• NEWS 90.9 KXJZ Sacramento
  • 90.5 KKTO Tahoe/Reno
  • 91.3 KUOP Stockton
  • 88.1 KQNC Quincy
  • MUSIC 88.9 KXPR Sacramento
  • 91.7 KXSR Groveland/Sonora
  • 88.7 KXJS Sutter/Yuba City

Despite Shooting, Second Saturdays will Continue



Share | |
(Sacramento, CA)
Monday, September 13, 2010

This past Second Saturday was a pivotal one.  Residents and business owners were already raising concerns that the crowds of 15,000 or more were getting too big and unruly.  Here's Matt Piner with the Midtown Neighborhood Association:

Piner: "Late night when people are going back to their cars, there's a lot of sloppy activity - public urination, vomiting, property damage, trees getting snapped off."

Those concerns led the art walk's organizer, the Midtown Business Association, to pay for five extra police officers Saturday night.  And Mayor Kevin Johnson says until the shooting, the adjustment was working.

Johnson: "Before 8 or 9 o'clock on this past Saturday, it was one of the best Second Saturdays that we had.  We probably had more people out, we had a fewer number of incidents taking place."

Then, just after midnight, everything changed.  Gunshots rang out on J Street between 18th and 19th.  Around 200 people were packed in that popular block.  And even though three police officers heard those shots, they couldn't see the shooter, who snuck away through the crowd.  Worse, the shooter was a gang member - but, says Sacramento Police Captain Dana Matthes:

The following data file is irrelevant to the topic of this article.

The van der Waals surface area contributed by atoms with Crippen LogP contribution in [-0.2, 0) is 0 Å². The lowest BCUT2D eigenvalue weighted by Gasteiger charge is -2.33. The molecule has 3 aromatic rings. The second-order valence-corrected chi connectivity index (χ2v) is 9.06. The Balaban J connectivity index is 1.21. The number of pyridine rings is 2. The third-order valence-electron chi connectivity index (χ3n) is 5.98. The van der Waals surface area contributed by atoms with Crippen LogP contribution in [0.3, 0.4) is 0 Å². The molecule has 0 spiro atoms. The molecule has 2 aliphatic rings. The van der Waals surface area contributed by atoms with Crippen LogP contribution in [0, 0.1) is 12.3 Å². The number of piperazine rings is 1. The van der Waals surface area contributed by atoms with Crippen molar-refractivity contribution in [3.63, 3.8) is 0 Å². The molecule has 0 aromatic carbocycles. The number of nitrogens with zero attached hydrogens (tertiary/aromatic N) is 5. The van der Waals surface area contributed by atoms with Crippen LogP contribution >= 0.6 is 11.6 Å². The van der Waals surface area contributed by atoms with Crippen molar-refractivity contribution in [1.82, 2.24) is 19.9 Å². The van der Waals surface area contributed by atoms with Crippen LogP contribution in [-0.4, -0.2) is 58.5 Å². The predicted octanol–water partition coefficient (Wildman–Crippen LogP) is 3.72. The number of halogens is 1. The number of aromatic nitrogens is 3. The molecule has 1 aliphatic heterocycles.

Matthes: "The deceased was not involved with gangs, nor were two of the other victims.  One of the victims that was shot was actually a validated gang member."

In all, one person died; three were wounded.

In the late 90's, the city canceled the popular Thursday Night Markets on K Street downtown after large crowds got unruly.  But Monday, Mayor Johnson and others made it clear: Second Saturday is not going away.

Johnson: "It's essential to the economic vitality of our community - and not to mention the vibe that we get when we participate in Second Saturday.  So we cannot afford to dismantle this event that is enjoyed by thousands of law-abiding citizens."

Instead, at a meeting Monday afternoon, city officials and organizers decided to form a task force, hold community forums and ramp up the police presence even more.  They plan to study what went wrong with the Thursday Night Markets … and what other cities with similar events are doing right.  Matt Piner with the Midtown Neighborhood Association was at the meeting.  He liked what he heard.

Piner: "Some people might feel it's necessary to do a moratorium.  I personally don't."

Officials plan to figure out what adjustments to make - and implement them - before the next Second Saturday, October 9th.

We Get Support From:
Become a Supporter

We Get Support From:

Become a Supporter